The differences that have emerged among top administration officials on how to deal with the kremlin may have been "vastly exaggerated," as some of them contend, but they are nevertheless real.
President Carter's national security adviser, Zbigniew Brzezinski, believes that unless the Kremlin checks the Soviet surge into Africa, the threat of "linkage" should be used to make it clear that both the present negotiation and the future ratification of a strategic-arms agreement could be endangered. Secretary of State Cyrus Vance believes that no such threat should be used. President Carter says the United States will not initiate the use of linkage, but explains that the Soviet conduct in Africa may cause Congress to refuse to ratify a SALT agreement - though he does not go so far as Brzezinski in saying that the current negotiations, too, may be affected.
All three agree that regardless of whether Washington brings in linkage or not, the militant Soviet posture in Africa may in the end harm SALT. They know that it could revive in Americans the distrust of Russia that would make it difficult to achieve the kind of arms agreement, with its inevitable compromises and concessions, that would be acceptable to both sides. But the premise on which must of this argument between contending factions rests is wrong.
It is wrong because the Kremlin's interest in SALT is no longer strong enough to give Washington the leverage it once had. In the past Brzezinski often maintained, correctly, that the Kremlin wanted SALT more than Washington did. Whether Moscow really needed it more was another question - but for its own political reasons it wanted it, and badly at that. In some ways Moscow's desire for SALT could be compared to its wish for trade and credits from the United States. It did want them badly, but when the political price proved too high, its desire cooled off.
The turning point on that issue coincided in Moscow with the illness and political weakness of Leonid Brezhnev, who could no longer muster the politburo votes for some of the concessions to the United States that he might have been willing to make. He then went on to recover his health and political strength - only to show, in recent months, a decline that must have once again affected his decisive role in the policy-making process.
Brezhnev's personal commitment to SALT, his association with it for a number of years, his vision of it as a monument to his period in office are beyond doubt. His ability to make that vision come true at a time when his political control is less than complete, when contending factions, in Moscow are thinking ahead to a future without Brezhnev, must be seriously in question.
That is only one of a number of reasons why the Kremlin may no longer want SALT as badly as it once did. It may also have persuaded itself - as have some SALT supporters in the United States - that for technical and strategic reasons, an arm-control agreement is no longer as vitally necessary as it was. Some experts on arms control have long argued that the security of both countries could be ensured by each doing what it thought was necessary for its own defense, while seeking not to provoke the other - because it would indeed be in the interest of each not to provoke the other.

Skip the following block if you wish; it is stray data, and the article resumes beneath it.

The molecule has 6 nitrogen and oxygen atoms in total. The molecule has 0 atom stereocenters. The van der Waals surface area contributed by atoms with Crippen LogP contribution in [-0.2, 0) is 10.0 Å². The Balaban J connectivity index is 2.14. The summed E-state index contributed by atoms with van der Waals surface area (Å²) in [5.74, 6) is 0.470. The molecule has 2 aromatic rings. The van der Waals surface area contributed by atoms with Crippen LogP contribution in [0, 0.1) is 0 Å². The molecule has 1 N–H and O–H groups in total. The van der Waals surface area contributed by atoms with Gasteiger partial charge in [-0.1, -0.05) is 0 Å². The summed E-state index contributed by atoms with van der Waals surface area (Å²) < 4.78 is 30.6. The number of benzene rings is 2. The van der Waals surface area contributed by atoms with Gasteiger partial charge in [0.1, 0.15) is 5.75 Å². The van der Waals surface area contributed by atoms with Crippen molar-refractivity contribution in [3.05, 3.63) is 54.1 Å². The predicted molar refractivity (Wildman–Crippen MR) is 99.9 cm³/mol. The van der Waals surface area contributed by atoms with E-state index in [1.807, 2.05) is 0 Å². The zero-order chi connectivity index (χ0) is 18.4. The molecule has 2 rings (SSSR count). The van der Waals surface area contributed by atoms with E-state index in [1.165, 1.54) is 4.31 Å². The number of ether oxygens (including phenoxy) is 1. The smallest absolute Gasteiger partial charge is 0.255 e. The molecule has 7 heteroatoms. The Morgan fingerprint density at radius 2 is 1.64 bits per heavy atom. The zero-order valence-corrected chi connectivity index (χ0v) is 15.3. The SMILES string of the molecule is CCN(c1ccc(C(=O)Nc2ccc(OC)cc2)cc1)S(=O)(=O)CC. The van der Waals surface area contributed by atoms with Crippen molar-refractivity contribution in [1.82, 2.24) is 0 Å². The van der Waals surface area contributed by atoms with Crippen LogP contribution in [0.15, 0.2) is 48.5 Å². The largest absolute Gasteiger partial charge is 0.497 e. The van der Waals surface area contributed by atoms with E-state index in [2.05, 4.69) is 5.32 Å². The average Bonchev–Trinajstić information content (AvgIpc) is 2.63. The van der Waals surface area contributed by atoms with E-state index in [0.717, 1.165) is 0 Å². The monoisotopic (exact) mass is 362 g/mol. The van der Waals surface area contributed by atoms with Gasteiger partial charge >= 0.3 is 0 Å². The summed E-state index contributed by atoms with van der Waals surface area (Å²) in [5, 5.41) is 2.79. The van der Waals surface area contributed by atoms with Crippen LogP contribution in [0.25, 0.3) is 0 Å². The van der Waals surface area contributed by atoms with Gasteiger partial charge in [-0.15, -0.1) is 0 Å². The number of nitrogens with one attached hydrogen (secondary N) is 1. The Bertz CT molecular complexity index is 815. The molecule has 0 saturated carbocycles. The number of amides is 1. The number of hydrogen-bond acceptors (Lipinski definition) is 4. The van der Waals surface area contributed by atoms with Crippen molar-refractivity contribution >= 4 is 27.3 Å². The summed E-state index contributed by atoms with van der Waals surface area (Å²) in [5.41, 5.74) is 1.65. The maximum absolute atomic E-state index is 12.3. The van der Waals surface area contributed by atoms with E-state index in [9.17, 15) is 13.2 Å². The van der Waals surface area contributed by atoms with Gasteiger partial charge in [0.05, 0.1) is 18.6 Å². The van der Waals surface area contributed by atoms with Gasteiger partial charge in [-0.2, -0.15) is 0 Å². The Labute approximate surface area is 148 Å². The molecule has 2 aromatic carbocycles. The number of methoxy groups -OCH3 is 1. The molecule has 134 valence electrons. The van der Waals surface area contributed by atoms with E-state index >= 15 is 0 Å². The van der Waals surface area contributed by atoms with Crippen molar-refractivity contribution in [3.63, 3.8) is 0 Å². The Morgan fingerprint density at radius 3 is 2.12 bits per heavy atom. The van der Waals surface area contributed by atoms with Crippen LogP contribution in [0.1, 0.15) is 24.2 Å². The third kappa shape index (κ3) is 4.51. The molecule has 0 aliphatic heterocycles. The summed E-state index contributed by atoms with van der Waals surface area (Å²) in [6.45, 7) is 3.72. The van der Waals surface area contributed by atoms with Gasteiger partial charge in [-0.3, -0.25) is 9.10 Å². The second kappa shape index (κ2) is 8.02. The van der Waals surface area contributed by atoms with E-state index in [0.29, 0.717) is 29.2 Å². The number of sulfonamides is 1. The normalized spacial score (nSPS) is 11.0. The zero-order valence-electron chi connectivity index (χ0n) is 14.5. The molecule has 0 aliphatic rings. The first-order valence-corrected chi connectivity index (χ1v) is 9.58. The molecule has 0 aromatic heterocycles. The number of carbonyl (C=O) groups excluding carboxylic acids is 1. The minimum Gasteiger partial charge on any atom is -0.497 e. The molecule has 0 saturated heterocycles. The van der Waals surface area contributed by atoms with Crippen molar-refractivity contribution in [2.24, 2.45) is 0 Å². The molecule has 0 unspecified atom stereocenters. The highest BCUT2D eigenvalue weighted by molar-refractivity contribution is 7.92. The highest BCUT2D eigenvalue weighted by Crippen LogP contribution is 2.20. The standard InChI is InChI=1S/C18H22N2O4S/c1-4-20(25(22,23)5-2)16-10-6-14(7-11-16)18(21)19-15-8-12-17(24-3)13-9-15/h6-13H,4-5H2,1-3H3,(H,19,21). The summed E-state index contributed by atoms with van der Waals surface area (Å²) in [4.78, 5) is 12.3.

Their argument leaves many questions unanswered, but it has serious attractions to the military-industrial complex in both countries.
But if Brzezinski may be wrong about the SALT-Africa linkage, he is certainly right about th seriousness of the Soviet threat in the Horn, and about the need to do something about it. Whether the Russians have a grand design for Africa, as was argued in last week's column, or are merely blundering deeper and deeper into the continent, drawn by Africa's irresistible opportunities for gain and for mischief, is immaterial. The threatening progression from Angola, where they used only the Cubans, to Ethiopia, where Soviet soldiers and massive arms supplies are arriving (at, admittedly, the invitation of the Ethiopian government) is self-evident.
The Kremlin is establishing a pattern, and a principle, that would make further progression possible, and enable it to intervene on the side of the Rhodesian guerrillas, without the invitation of a government. When the Rhodesian struggle spreads to South Africa proper, as it is almost certain to do, sooner or later the Kremlin would have even stronger reasons of its own for entering the fray.
The existence of a properly constituted Communist Party in Africa, the presence of an urban proletariat, the temptation to control the gold and uranium and the highly developed industrial assets of South Africa, its role as the political and strategic keystone of the continent - all these would provide ideological and material arguments for the activist faction in the Kremlin. It would want to take the progression and pattern established in the earlier Soviet interventions, in the absence of effective U.S. counteraction, to its natural conclusion in South Africa.
That is why the White House must find a way to stop the Russians before it is too late - and that goes not just for Brzezinski, whose natural inclinations lie in that direction anyway. It goes also for Vance, whose talents - admirably suited and necessary as they are to the development of a long-term foreign policy - should be brought to bear more forcefully on a crisis that may yet come to interfere with the unfolding of the policy he favors.
And it goes, most of all, for President Carter. He has allowed Brzezinski to act as his spearhead in the matter of linkage. But Carter may find that both the domestic and international fallout from Soviet actions in Africa may do serious damage to some of his own plans - including any plans he may have for next presidential election campaign.